As with all national anthems, there exist countless renditions of Nkosi Sikelel’ iAfrika, but the recently released version performed by the Ndlovu Youth Choir really does make you beam with pride! For many years though, pride wasn’t an emotion that most people associated with South Africa’s national anthem, a song which told the story of a divided South Africa.
Until 1994 South Africa’s official national anthem was Die Stem van Suid-Afrika, based on the 1918 poem by C. J. Langenhoven. The poem, which was set to music by Reverend Marthinus Lourens de Villiers in 1921, told the story of the Voortrekkers and the Great Trek. Bar the years 1938 to 1957, when God Save the Queen shared the status of co–national anthem, Die Stem was the anthem that was sung at all official events in South Africa. In a parallel world though, there existed a second song that was considered by a large proportion of the population to be South Africa’s unofficial anthem.
Initially composed as a hymn in 1897 by choirmaster and clergyman, Enoch Sontonga, Nkosi Sikelel’ iAfrika asks for God’s blessing on the land and all its people. Written in isiXhosa, the melody for the hymn was based on the tune, Aberystwyth, by Welsh composer and musician, Joseph Parry, and in 1927 seven additional stanzas in isiXhoza were added by the poet, Samuel Mqhayi.
Nkosi Sikelel iAfrika became a popular church hymn, and in 1905 Ohlange Secondary School, founded by Dr John Langalibalele Dube, added the song to their repertoire. The school choir traveled extensively, increasing the popularity of the hymn, and in 1912 the choir sang a rendition of Nkosi Sikelel iAfrika at the founding meeting of the South African Native National Congress in Bloemfontein, where Dr Dube was elected as the first President-General of the organisation that would go on to become the African National Congress (ANC). By 1925 the hymn had become the official anthem of the ANC, and was regularly sung as an act of defiance during the apartheid years. Because of its connection with the ANC, the song was banned by the apartheid government.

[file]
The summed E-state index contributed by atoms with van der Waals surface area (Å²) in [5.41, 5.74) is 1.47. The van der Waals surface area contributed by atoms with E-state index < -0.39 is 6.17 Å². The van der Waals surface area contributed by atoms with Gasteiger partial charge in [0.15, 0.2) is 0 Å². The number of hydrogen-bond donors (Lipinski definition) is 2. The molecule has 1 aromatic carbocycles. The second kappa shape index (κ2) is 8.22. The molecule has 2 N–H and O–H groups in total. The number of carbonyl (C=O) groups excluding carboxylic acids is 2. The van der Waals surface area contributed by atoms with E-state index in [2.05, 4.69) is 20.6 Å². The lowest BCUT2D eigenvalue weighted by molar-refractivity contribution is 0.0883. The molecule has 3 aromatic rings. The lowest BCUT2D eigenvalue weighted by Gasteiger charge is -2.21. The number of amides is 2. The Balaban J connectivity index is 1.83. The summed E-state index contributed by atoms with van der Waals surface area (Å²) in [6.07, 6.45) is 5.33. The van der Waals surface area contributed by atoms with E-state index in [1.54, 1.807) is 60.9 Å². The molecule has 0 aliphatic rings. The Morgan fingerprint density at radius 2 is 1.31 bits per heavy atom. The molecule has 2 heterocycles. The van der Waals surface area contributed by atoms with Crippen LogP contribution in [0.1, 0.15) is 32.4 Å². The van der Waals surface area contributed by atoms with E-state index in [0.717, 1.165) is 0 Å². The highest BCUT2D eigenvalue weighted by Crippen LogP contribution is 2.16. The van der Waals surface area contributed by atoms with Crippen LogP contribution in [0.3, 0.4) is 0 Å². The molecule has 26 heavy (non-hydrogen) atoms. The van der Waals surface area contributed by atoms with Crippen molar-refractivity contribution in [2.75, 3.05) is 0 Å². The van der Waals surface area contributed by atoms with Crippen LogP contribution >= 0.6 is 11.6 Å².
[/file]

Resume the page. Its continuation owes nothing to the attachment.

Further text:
In 1994 the newly elected president, Nelson Mandela, announced that both Nkosi Sikelel’ iAfrika and Die Stem van Suid-Afrika would be the national anthems of South Africa. However, singing two anthems proved impractical, and in 1996, a shortened, combined version of the two songs was released. This version uses several of the official languages of South Africa, with the first two lines of the first stanza sung in isiXhosa and the last two in isiZulu. The second stanza is sung in Sesotho. The third stanza consists of a verbatim section of the former South African national anthem, Die Stem van Suid-Afrika, and is sung in Afrikaans. The fourth and final stanza, sung in English, is a modified version of the closing lines of Die Stem.
On the 24th September 1996, Heritage Day, the grave of Enoch Sontonga was declared a national monument, with former President Nelson Mandela awarding the Order of Meritorious Service posthumously to Sontonga for his service to South Africa.